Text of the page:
International Women’s Day 2023: Interview with DEEP-SEA's Téodora Hovi

8 March, 2023

This year’s theme for International Women’s Day is “DigitALL: Innovation and technology for gender equality”. Women are still clearly underrepresented in Science, Technology, Engineering and Mathematics (STEM). Reason enough for us to look into the subject. We talked to Téodora Hovi, Computer Science Research Engineer at CEA, about her work and ideas to bring more women and girls into STEM.

Can you explain in a few sentences what your work is about?
I am a computer science research engineer in HPC. I was recruited at CEA to work on the DEEPSEA project, in which I am working to adapt and port a particle transport simulation code to machines leveraging a MSA architecture. My focus is currently on porting and optimizing the code for GPU offloading, as well as integrating the application to performance diagnostic tools developed by other members of the project.

How did you get into the position you currently hold?
I applied to join the DEEPSEA project at CEA during my end-of-studies research internship in high performance computing, after a positive experience with CEA both during my second year internship and through my schooling in the HPC cursus at ENSIIE.

According to the UN women and girls represent only 35 per cent of STEM students today. What motivated you to start following a career in STEM?
I have been drawn to science and technology since a very young age, and I had the chance to have a family that fostered my curiosity. I loved how computer science could be applied to many fields, from physics to sociology, and the way it was always evolving. I strive to be challenged and keep learning throughout my life and career, and I believe a career in STEM is just the right way to achieve that while contributing to drive the world forward.

What do you think? What can universities and employers do to attract more female students/employees?
This is a difficult question because I do not think that universities can do much to increase the interest of women in STEM. It might be more effective to take action when women are in their early teenage years and deciding whether or not to study science in secondary school. But even at this age, young girls are already exposed to so many external factors, from family and friends to the media, that it can be difficult to achieve a significant impact.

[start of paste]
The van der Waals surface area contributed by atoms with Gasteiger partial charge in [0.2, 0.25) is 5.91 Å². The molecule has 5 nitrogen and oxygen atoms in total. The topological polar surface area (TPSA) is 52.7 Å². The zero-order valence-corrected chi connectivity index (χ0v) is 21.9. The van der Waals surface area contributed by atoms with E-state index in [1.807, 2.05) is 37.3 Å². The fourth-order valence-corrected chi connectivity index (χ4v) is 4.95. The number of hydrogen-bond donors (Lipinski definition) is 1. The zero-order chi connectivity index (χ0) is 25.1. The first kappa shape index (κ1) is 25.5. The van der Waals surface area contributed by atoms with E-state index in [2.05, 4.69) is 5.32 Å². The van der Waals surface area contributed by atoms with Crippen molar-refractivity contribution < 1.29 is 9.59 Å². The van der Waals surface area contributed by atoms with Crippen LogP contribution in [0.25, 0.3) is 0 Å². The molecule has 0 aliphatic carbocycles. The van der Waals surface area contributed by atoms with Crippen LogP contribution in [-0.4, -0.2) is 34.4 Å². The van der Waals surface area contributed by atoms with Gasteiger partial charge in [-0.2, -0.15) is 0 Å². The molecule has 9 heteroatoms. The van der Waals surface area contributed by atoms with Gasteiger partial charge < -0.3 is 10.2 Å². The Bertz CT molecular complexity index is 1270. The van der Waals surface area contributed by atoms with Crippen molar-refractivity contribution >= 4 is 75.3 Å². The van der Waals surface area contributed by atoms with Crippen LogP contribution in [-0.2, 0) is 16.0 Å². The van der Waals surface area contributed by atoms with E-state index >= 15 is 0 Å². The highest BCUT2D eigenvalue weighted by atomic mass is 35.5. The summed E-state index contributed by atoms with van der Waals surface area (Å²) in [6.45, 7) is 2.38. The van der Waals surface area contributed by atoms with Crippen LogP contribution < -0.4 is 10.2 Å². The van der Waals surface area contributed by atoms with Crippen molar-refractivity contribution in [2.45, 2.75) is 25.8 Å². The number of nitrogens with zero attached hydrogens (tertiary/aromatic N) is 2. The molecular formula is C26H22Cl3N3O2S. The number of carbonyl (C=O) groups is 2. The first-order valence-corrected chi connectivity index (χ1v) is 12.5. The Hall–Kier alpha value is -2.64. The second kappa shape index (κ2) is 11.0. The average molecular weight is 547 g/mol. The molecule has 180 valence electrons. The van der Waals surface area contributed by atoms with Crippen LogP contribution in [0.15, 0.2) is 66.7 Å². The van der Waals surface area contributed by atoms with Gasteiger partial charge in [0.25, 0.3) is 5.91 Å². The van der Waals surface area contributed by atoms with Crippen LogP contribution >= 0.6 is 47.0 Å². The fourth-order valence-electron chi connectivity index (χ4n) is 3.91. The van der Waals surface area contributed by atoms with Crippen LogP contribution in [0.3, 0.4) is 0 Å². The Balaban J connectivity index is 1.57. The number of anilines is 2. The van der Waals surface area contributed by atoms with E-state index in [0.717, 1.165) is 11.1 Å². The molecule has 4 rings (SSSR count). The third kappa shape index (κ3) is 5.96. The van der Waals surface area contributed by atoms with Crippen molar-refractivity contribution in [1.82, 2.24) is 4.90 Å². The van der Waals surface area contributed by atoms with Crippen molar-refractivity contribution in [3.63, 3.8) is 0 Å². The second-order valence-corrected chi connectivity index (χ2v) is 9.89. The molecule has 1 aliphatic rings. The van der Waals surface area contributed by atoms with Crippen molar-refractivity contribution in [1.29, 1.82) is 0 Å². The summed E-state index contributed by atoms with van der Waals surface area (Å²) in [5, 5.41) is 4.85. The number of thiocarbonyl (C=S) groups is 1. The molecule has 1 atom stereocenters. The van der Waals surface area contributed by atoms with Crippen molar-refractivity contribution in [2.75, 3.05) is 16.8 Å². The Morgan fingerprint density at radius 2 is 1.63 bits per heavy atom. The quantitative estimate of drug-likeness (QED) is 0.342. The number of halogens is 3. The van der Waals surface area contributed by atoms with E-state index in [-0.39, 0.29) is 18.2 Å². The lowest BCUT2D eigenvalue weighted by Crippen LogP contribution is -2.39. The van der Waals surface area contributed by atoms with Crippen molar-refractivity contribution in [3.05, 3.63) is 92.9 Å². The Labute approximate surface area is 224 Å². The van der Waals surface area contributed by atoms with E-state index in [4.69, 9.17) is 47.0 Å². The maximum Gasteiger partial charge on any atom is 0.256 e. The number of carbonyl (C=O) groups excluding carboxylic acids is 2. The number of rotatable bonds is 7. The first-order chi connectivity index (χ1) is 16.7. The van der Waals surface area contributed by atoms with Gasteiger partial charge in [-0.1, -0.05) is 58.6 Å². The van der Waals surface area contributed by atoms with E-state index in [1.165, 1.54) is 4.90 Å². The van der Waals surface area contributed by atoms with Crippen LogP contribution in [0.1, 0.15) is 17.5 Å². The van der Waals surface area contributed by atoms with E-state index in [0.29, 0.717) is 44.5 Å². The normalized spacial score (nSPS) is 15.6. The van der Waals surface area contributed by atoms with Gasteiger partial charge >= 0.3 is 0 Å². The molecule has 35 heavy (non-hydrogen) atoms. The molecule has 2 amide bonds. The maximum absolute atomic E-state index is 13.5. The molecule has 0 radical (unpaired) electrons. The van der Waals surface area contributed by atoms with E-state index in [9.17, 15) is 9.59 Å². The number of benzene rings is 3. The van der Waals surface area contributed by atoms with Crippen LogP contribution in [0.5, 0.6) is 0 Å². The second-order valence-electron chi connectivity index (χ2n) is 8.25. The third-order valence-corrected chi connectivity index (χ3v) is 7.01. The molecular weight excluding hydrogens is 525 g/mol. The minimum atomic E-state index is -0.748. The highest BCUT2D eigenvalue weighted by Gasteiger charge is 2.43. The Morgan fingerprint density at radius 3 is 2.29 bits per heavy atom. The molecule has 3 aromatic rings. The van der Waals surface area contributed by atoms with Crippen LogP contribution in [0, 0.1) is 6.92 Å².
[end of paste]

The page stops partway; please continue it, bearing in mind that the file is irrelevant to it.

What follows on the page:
However, I believe that universities can make a difference by improving the experience of female students there. I believe that both universities and employers should aim to recognise and support women’s experiences and struggles without singling them out and making them feel that they do not belong. Some measures already offered by some employers and in some universities could include free access to sanitary products in toilets, the possibility of working from home on short notice, or taking medical leave in the event of painful menstruation. Although women in all professions could benefit from such accommodations, I think they are particularly useful to help them feel more welcome in male-dominated fields.

One other common hardship for female students in STEM is the lack of identification with professionals, as most public figures (teachers, external speakers, supervisors) are men. Offering more opportunities for female students and employees to connect and exchange with women working in their field, whether they be professors, internship mentors, or higher-ups, might help them get more confident in their abilities. However, in my experience, women-only seminars and meetings designed to offer female students and workers a space to learn more about the careers and aspirations of inspiring women can also reinforce the feeling of marginalization and make them feel excluded. In my opinion, these talks should also be an opportunity to raise awareness for all students and employees about biases they might not be able to perceive.

Finally, I am inclined to believe that women are more attracted to employers and universities that actively promote gender equality in all its forms. This means offering equal opportunities not only to women but also to men to better accommodate roles traditionally perceived as female, such as childcare. This may mean using longer paternity leave, family part-time work or more flexible hours for employees of all genders. A sense of incompatibility between a STEM career and some female-perceived obligations such as raising a family or caring for older relatives can deter young women from pursuing STEM studies. Helping alleviate those worries and promoting gender equality could help increase the number of women in science and technology-oriented fields.